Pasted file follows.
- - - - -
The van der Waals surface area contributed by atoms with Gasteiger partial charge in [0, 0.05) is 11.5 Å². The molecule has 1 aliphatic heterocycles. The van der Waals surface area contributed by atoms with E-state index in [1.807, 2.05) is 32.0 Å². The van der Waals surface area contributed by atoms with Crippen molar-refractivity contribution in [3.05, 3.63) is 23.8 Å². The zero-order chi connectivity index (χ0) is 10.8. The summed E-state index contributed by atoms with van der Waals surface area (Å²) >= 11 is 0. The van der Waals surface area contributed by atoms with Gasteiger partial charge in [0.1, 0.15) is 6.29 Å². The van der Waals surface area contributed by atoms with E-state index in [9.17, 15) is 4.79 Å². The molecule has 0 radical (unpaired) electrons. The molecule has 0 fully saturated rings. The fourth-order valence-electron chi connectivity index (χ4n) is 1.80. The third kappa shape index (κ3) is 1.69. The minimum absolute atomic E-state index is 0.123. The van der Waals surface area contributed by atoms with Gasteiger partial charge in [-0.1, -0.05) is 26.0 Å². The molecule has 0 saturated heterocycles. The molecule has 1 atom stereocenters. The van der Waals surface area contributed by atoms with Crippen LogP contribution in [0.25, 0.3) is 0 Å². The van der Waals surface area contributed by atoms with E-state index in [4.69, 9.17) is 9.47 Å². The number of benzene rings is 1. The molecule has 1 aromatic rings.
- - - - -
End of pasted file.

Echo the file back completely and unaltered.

The van der Waals surface area contributed by atoms with Gasteiger partial charge in [0, 0.05) is 11.5 Å². The molecule has 1 aliphatic heterocycles. The van der Waals surface area contributed by atoms with E-state index in [1.807, 2.05) is 32.0 Å². The van der Waals surface area contributed by atoms with Crippen molar-refractivity contribution in [3.05, 3.63) is 23.8 Å². The zero-order chi connectivity index (χ0) is 10.8. The summed E-state index contributed by atoms with van der Waals surface area (Å²) >= 11 is 0. The van der Waals surface area contributed by atoms with Gasteiger partial charge in [0.1, 0.15) is 6.29 Å². The van der Waals surface area contributed by atoms with E-state index in [9.17, 15) is 4.79 Å². The molecule has 0 radical (unpaired) electrons. The molecule has 0 fully saturated rings. The fourth-order valence-electron chi connectivity index (χ4n) is 1.80. The third kappa shape index (κ3) is 1.69. The minimum absolute atomic E-state index is 0.123. The van der Waals surface area contributed by atoms with Gasteiger partial charge in [-0.1, -0.05) is 26.0 Å². The molecule has 0 saturated heterocycles. The molecule has 1 atom stereocenters. The van der Waals surface area contributed by atoms with Crippen LogP contribution in [0.25, 0.3) is 0 Å². The van der Waals surface area contributed by atoms with E-state index in [4.69, 9.17) is 9.47 Å². The number of benzene rings is 1. The molecule has 1 aromatic rings.